We may be dying out, but so is the church…coincidence? ;)

  • #8534

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    Steve, don’t worry about response time. I am way to busy to be on here everyday lol. Either way, let us continue our our fun.

    1) When you say “the text needs to be read and understood” I agree but I think you are misapplying the thought. Let me put it like this, if I were an atheist and said “God condones rape” and rattled off a passage from Deuteronomy, you would (rightly) call foul. I didn’t understand the passage from which I was referring. Now, if I read that from the 1611 “If a man finde a damosel that is a virgin, which is not betrothed, and lay hold on her, and lie with her, and they be found” our atheist fried would not have been able to Google “rape” and would have to apply context and understand what he is reading, thus drawing a more correct understanding that “rape” in this context is sex outside marriage. What I mean to say is, sometimes “harder” reading, brings us closer to understanding because we are not so superficial in our reading. I see you have an M.Div, would you say superficial (NIV) reading is any way to get the most from God’s word?

    I am not sure I understand your comparison. The NIV is a translation that paraphrases Hebrew idioms. It shouldn’t be a shock that they rendered the Hebrew idol for rape as rape. It neither loses it’s meaning nor water’s it down. There is nothing gained by using “lay hold of, and lie with.” Unless you are trying to use this passage to imply that rape can also be consensual sex outside of marriage, in which case I would heartily disagree with you. 

    The Hebrew word “תפשׂ” which is used to say “lay hold of” does not mean they embraced. It means that she was captured against her will. In nearly ALL used of this word in the OT, especially the Pentateuch, it’s used to indicate a capture against one’s will and often violently. It’s the same phrase used to describe how the military seized lands and people. This is obviously why the NIV used the word rape. It’s also why the translators of the Septuagint also rendered it in Greek to indicate rape. A form of “βιάζω“ replaced “תפשׂ” which means to take something by force or violence. Keep in kind the Septuagint is the scriptures that were used by our NT authors and used for quoting the OT 9 out of 10 times.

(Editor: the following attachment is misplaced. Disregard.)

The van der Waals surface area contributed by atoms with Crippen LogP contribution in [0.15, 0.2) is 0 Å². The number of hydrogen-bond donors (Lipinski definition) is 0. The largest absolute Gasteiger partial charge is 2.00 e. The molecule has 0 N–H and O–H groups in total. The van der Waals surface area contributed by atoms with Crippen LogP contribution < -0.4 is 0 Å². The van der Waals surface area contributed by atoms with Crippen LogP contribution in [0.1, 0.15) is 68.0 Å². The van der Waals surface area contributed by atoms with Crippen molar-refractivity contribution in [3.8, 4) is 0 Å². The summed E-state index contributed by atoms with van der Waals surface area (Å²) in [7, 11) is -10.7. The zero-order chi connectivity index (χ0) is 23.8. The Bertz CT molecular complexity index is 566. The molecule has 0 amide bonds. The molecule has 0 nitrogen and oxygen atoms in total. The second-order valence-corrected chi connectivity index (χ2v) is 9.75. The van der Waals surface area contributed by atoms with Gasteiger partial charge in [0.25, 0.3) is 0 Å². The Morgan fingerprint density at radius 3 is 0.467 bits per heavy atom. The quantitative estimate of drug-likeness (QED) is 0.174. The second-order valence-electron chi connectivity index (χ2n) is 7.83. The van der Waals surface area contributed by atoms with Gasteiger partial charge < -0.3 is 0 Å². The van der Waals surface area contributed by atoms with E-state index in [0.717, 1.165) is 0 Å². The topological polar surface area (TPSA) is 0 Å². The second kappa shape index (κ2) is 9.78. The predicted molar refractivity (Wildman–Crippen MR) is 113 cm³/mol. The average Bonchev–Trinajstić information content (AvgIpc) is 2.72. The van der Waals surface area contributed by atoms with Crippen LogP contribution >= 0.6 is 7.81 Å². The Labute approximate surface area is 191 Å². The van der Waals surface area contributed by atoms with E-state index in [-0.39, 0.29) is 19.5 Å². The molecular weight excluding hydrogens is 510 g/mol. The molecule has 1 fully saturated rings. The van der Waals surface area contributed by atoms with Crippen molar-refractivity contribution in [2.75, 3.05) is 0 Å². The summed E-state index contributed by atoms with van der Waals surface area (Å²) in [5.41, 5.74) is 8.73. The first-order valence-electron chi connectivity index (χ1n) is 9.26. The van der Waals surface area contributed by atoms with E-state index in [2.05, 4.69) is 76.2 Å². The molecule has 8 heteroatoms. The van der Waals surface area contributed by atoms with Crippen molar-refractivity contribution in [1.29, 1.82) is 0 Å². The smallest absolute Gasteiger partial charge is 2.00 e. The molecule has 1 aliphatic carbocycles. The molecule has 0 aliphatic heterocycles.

2) Update=change. Thomas Jefferson attempted to “update” his Bible because some things didn’t jive with his beliefs (Martin Luther tried this, too). Ultimately, we need to go back to the original, not newer.

    Jefferson was a deist, he only believed a small portion of the Bible. But he wasn’t a Bible translator so it doesn’t matter. If we are going to go back to original then the KJV is hardly a source that can be counted as original. It’s not in the original languages and it wasn’t even translated completely from the original languages. As I mentioned before, a sizable portion was translated from Latin which was earlier translated from the Greek and Hebrew under Jerome. A translation of a translation is hardly original. This also coupled with the fact that 80% of the KJV is identical to the Geneva English Bible. The Tyndale and Geneva Bibles were complete English translations long before the KJV.

    3) 1611 is original. Everything before that was fragments.

    I don’t know what “everything” is or what you are using as a source for your history but complete manuscripts of OT and NT clearly existed in multiple languages long before the KJV. John Wycliff made one in the 1380’s. John Colet made one in the 1490’s. Tyndale made his translation in the 1520’s. The first single-volume English Bible to be mass-produced was by Myles Coverdale in 1535, almost 100 years before the KJV. In 1539 Thomas Cramner and Coverdale published the “Great Bible” which was also single-volume and mass produced. In the 1550 the Geneva Bible was produced. Shortly after that, the Doway/Rheims Bible was published the late 1580’s. In all, at least 5 complete English Bibles produced before the KJV. The KJV is hardly original.

    4) Yes! Point for Steve :) LOL Seriously though, I know people, whole churches even, that dropped the NIV with the new update and went ESV (and HCSB) because of all the gender roles it dropped. Why did you like the changes? Honest question.

    The NIV is not really a study Bible. It’s designed for easy reading. It’s not that it’s a “bad” translation but in many cases they tried a bit too hard to gloss over certain passages that were hard to read because we don’t have the same idioms in English. There isn’t anything wrong with this as long as the reader knows that some passages are paraphrased and not directly translated. But the NIV still better than nothing. The gospel is still delivered. And they did a good job of changing course with the 2011 update.

  • #9675

    dbzsuper786
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    I’ve been seeing remarks saying Christians should only use the King James Bible. But why

    • #10572

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      The general idea behind the KJVO issue is that all other English versions are deficient or that they were purposefully changed. However, no facts support such a theory.